Why not Ibuprofen?
Posted 30 January 2009 - 02:52 PM
My sister was diagnosed with Diffuse Scleroderma in December of last year. Since then she has talked with a few people who also have this wicked disease. We are a little confused because somebody told her that a pulmonologist feels Ibuprofen should be avoided altogether and to only take acetaminophen. My sisters rheumatologist never advised she not take ibuprofen. She takes 400mg up to three times a day. I am aware that it can cause stomach problems however how do the lungs and ibuprofen relate? Can it be harmful to the lungs as well? We are all very new to all of this and would appreciate any input. This wonderful site has been truly priceless. So far there has been no lung, heart or kidney involvement and we all will continue to hope that our beautiful sister will be okay. She means the world to so many of us. Thank you for your time. Pokey
Posted 30 January 2009 - 05:01 PM
Welcome. Sorry your sister has this disease. I don't have concrete answers for you but ibuprofen is irritating to the stomach and could cause reflux which could damage the lungs. Maybe the pulmonologist has seen this. Medicine acts differently with all people. Maybe your sister could ask her rheumatologist about it. Many people with scleroderma have esophageal reflux disease. It can be devastating to the esophagus, larynx and lungs. Take care and keep us posted and ask questions.
With gentle thoughts,
Posted 30 January 2009 - 11:18 PM
In your post you mention that someone said a pulmonologist said -- was this your sister's pulmonologist? It is important that she discuss any possible drug use with her own doctors who will have the correct information at hand.
Ibuprofen is one NSAID (non-steroidal ant-inflammatory drug) prescribed to reduce inflammation and sold over the counter under several brand names (including Advil and Motrin). Acetaminophen (Tylenol is one over the counter brand name) is another type of pain reliever which works in a different way. Our page on NSAIDS gives an overview of their use and possible side effects and warnings. This page lists a warning about Acetaminophen and asthma:
Acetaminophen and the Risk of Asthma. A growing body of multidisciplinary evidence backed by biochemical explanations suggests that frequent acetaminophen use may also have a negative impact on lung function. Chest. 2005;127:604-612. (Also see: Asthma)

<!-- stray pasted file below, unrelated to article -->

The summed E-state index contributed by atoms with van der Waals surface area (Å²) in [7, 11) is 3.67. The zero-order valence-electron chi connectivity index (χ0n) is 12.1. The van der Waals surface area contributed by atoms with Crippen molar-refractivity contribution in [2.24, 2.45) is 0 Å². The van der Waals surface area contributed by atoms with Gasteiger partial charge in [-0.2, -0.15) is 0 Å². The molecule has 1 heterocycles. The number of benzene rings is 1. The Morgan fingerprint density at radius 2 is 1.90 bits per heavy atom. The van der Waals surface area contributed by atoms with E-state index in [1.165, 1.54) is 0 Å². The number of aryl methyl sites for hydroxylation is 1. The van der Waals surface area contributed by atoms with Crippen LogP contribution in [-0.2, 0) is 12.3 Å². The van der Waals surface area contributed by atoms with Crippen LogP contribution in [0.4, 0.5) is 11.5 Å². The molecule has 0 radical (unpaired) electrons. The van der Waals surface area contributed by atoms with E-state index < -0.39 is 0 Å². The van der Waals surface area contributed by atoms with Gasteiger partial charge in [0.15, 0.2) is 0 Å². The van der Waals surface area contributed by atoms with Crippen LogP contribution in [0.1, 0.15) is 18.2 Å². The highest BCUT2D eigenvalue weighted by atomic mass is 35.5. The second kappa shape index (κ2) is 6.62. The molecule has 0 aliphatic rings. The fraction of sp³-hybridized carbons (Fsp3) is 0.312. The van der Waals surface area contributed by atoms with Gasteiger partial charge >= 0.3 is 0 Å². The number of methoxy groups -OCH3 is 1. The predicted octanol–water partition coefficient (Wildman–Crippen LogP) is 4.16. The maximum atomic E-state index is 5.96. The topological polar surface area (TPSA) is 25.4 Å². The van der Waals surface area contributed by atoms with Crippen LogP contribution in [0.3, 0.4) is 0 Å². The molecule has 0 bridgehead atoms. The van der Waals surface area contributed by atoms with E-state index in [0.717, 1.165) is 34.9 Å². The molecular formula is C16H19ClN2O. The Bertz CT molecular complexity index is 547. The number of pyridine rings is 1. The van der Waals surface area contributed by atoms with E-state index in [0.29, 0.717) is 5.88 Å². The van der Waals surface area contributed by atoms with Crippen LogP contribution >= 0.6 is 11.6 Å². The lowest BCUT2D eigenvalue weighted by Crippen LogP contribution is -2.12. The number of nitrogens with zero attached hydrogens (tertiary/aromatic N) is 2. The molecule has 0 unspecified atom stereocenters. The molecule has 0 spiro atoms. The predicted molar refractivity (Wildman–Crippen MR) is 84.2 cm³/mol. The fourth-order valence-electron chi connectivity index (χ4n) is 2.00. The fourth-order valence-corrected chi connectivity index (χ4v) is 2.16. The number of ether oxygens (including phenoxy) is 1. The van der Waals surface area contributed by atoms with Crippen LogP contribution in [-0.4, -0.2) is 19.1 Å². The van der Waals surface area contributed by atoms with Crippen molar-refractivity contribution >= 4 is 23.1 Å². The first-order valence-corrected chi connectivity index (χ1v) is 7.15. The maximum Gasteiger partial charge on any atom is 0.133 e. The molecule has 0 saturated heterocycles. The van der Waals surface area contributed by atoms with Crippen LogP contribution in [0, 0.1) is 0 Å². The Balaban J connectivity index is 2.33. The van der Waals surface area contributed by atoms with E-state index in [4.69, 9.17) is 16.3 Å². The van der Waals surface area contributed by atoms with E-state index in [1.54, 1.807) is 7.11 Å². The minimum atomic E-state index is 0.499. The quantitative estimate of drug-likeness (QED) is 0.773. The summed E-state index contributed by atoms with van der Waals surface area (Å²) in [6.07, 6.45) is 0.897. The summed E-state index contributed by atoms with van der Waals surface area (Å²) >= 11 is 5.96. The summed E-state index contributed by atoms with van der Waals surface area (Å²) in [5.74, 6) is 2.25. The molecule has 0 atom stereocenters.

It is important to pay attention to the daily limits listed on acetaminophen labels as excessive use can cause other problems such as liver damage, especially when alcohol is also consumed. I am not a doctor, but my doctor has prescribed the use of another NSAID in conjunction with occasional use of acetaminophen (known as paracetamol in the UK) for other kinds of pain such as headache.
As I mentioned before, it is important that your sister follow her own doctor's instructions regarding all drugs taken and to keep in mind that many over the counter preparations may contain ibuprofen or acetiminophen/paracetamol, so it is easy to take more than you should if you are not careful to read labels.
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Posted 31 January 2009 - 09:12 AM
I'm really glad you posted, especially to get informatiion in regard to your sister's Diffuse Scleroderma and what is and isn't a good idea to atke, with regard to NSAIDS.
I've always been a believer of this: When in doubt...ask!
On this particular subject, jefa provided you with links to look at, which have alot of information.
Because I am of the mind that my pharmacist is a good source for such things, I often rely on his field of expertise. Not only does his know, he has a list of my medications/dosages at his fingertips...and can readily answer of my questions.
I am really pleased you spend time here and especially so... that you are searching out answers on behalf of your sister.
Posted 01 February 2009 - 02:05 PM
A less commonly known side effect can be rebound headaches something I had found having used it for years for exactly that, headaches. I could have stood up and cheered (if I could have actually stood up at the time) when the doctor told me just that whilst I was in hospital in 2007.
Different things work for different people and it is difficult sometimes to balance the need for pain relief with the need to lessen side effects.
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